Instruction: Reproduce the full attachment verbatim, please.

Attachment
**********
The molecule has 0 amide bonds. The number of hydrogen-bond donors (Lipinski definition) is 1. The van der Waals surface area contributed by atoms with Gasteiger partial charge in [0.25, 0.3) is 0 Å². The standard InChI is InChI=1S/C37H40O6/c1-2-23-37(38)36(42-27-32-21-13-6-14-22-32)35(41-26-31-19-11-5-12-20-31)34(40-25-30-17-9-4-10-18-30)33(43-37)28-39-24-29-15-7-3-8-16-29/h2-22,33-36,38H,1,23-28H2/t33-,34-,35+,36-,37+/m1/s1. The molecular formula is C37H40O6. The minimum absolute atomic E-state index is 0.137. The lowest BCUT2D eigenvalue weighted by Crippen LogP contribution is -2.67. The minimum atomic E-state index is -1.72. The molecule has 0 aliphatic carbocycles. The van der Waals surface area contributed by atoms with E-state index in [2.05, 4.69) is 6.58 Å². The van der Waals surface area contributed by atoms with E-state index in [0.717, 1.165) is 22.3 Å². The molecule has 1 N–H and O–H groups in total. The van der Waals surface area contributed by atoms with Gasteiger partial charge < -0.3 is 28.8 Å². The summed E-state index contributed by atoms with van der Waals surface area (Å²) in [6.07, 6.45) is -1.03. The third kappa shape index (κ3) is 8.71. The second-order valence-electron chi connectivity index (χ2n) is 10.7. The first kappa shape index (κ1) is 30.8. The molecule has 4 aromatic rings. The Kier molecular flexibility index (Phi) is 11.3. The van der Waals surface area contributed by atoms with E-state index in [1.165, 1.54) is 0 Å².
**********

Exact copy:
The molecule has 0 amide bonds. The number of hydrogen-bond donors (Lipinski definition) is 1. The van der Waals surface area contributed by atoms with Gasteiger partial charge in [0.25, 0.3) is 0 Å². The standard InChI is InChI=1S/C37H40O6/c1-2-23-37(38)36(42-27-32-21-13-6-14-22-32)35(41-26-31-19-11-5-12-20-31)34(40-25-30-17-9-4-10-18-30)33(43-37)28-39-24-29-15-7-3-8-16-29/h2-22,33-36,38H,1,23-28H2/t33-,34-,35+,36-,37+/m1/s1. The molecular formula is C37H40O6. The minimum absolute atomic E-state index is 0.137. The lowest BCUT2D eigenvalue weighted by Crippen LogP contribution is -2.67. The minimum atomic E-state index is -1.72. The molecule has 0 aliphatic carbocycles. The van der Waals surface area contributed by atoms with E-state index in [2.05, 4.69) is 6.58 Å². The van der Waals surface area contributed by atoms with E-state index in [0.717, 1.165) is 22.3 Å². The molecule has 1 N–H and O–H groups in total. The van der Waals surface area contributed by atoms with Gasteiger partial charge < -0.3 is 28.8 Å². The summed E-state index contributed by atoms with van der Waals surface area (Å²) in [6.07, 6.45) is -1.03. The third kappa shape index (κ3) is 8.71. The second-order valence-electron chi connectivity index (χ2n) is 10.7. The first kappa shape index (κ1) is 30.8. The molecule has 4 aromatic rings. The Kier molecular flexibility index (Phi) is 11.3. The van der Waals surface area contributed by atoms with E-state index in [1.165, 1.54) is 0 Å².